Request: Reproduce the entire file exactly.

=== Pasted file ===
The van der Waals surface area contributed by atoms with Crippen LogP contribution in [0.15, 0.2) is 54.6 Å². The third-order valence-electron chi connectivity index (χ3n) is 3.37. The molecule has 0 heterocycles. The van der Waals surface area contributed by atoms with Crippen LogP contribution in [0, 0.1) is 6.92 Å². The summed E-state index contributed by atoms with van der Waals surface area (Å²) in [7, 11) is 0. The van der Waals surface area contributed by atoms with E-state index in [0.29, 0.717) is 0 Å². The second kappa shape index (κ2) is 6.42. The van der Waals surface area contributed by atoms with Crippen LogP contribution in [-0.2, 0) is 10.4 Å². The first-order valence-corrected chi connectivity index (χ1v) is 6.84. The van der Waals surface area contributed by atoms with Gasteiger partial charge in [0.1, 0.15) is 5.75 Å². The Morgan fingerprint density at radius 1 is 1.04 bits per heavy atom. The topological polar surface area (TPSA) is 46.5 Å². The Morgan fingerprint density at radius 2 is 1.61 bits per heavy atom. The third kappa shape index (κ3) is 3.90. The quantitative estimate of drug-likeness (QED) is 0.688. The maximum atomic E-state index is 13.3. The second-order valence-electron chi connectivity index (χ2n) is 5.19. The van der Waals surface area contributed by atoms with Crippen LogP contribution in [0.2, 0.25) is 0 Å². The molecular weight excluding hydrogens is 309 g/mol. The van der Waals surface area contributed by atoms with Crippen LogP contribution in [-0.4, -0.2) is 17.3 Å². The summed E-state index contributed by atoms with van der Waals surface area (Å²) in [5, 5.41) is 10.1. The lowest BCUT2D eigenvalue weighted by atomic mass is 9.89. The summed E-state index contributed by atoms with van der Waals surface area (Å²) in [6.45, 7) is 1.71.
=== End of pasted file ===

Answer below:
The van der Waals surface area contributed by atoms with Crippen LogP contribution in [0.15, 0.2) is 54.6 Å². The third-order valence-electron chi connectivity index (χ3n) is 3.37. The molecule has 0 heterocycles. The van der Waals surface area contributed by atoms with Crippen LogP contribution in [0, 0.1) is 6.92 Å². The summed E-state index contributed by atoms with van der Waals surface area (Å²) in [7, 11) is 0. The van der Waals surface area contributed by atoms with E-state index in [0.29, 0.717) is 0 Å². The second kappa shape index (κ2) is 6.42. The van der Waals surface area contributed by atoms with Crippen LogP contribution in [-0.2, 0) is 10.4 Å². The first-order valence-corrected chi connectivity index (χ1v) is 6.84. The van der Waals surface area contributed by atoms with Gasteiger partial charge in [0.1, 0.15) is 5.75 Å². The Morgan fingerprint density at radius 1 is 1.04 bits per heavy atom. The topological polar surface area (TPSA) is 46.5 Å². The Morgan fingerprint density at radius 2 is 1.61 bits per heavy atom. The third kappa shape index (κ3) is 3.90. The quantitative estimate of drug-likeness (QED) is 0.688. The maximum atomic E-state index is 13.3. The second-order valence-electron chi connectivity index (χ2n) is 5.19. The van der Waals surface area contributed by atoms with Crippen LogP contribution in [0.2, 0.25) is 0 Å². The molecular weight excluding hydrogens is 309 g/mol. The van der Waals surface area contributed by atoms with Crippen LogP contribution in [-0.4, -0.2) is 17.3 Å². The summed E-state index contributed by atoms with van der Waals surface area (Å²) in [5, 5.41) is 10.1. The lowest BCUT2D eigenvalue weighted by atomic mass is 9.89. The summed E-state index contributed by atoms with van der Waals surface area (Å²) in [6.45, 7) is 1.71.